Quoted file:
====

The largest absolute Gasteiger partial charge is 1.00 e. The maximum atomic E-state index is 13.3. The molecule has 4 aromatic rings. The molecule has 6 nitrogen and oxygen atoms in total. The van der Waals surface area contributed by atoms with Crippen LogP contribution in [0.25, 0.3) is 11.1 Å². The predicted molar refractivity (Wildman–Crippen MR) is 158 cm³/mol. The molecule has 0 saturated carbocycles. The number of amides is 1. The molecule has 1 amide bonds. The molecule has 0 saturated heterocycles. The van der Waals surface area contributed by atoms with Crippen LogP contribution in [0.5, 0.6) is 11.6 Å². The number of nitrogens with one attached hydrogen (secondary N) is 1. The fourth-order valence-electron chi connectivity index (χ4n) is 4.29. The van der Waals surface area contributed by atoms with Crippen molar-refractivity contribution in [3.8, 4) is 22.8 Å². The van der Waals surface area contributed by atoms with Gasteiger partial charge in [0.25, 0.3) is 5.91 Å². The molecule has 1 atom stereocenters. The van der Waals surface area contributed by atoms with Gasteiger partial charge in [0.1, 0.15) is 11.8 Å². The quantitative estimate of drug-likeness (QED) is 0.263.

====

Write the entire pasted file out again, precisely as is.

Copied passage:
The largest absolute Gasteiger partial charge is 1.00 e. The maximum atomic E-state index is 13.3. The molecule has 4 aromatic rings. The molecule has 6 nitrogen and oxygen atoms in total. The van der Waals surface area contributed by atoms with Crippen LogP contribution in [0.25, 0.3) is 11.1 Å². The predicted molar refractivity (Wildman–Crippen MR) is 158 cm³/mol. The molecule has 0 saturated carbocycles. The number of amides is 1. The molecule has 1 amide bonds. The molecule has 0 saturated heterocycles. The van der Waals surface area contributed by atoms with Crippen LogP contribution in [0.5, 0.6) is 11.6 Å². The number of nitrogens with one attached hydrogen (secondary N) is 1. The fourth-order valence-electron chi connectivity index (χ4n) is 4.29. The van der Waals surface area contributed by atoms with Crippen molar-refractivity contribution in [3.8, 4) is 22.8 Å². The van der Waals surface area contributed by atoms with Gasteiger partial charge in [0.25, 0.3) is 5.91 Å². The molecule has 1 atom stereocenters. The van der Waals surface area contributed by atoms with Gasteiger partial charge in [0.1, 0.15) is 11.8 Å². The quantitative estimate of drug-likeness (QED) is 0.263.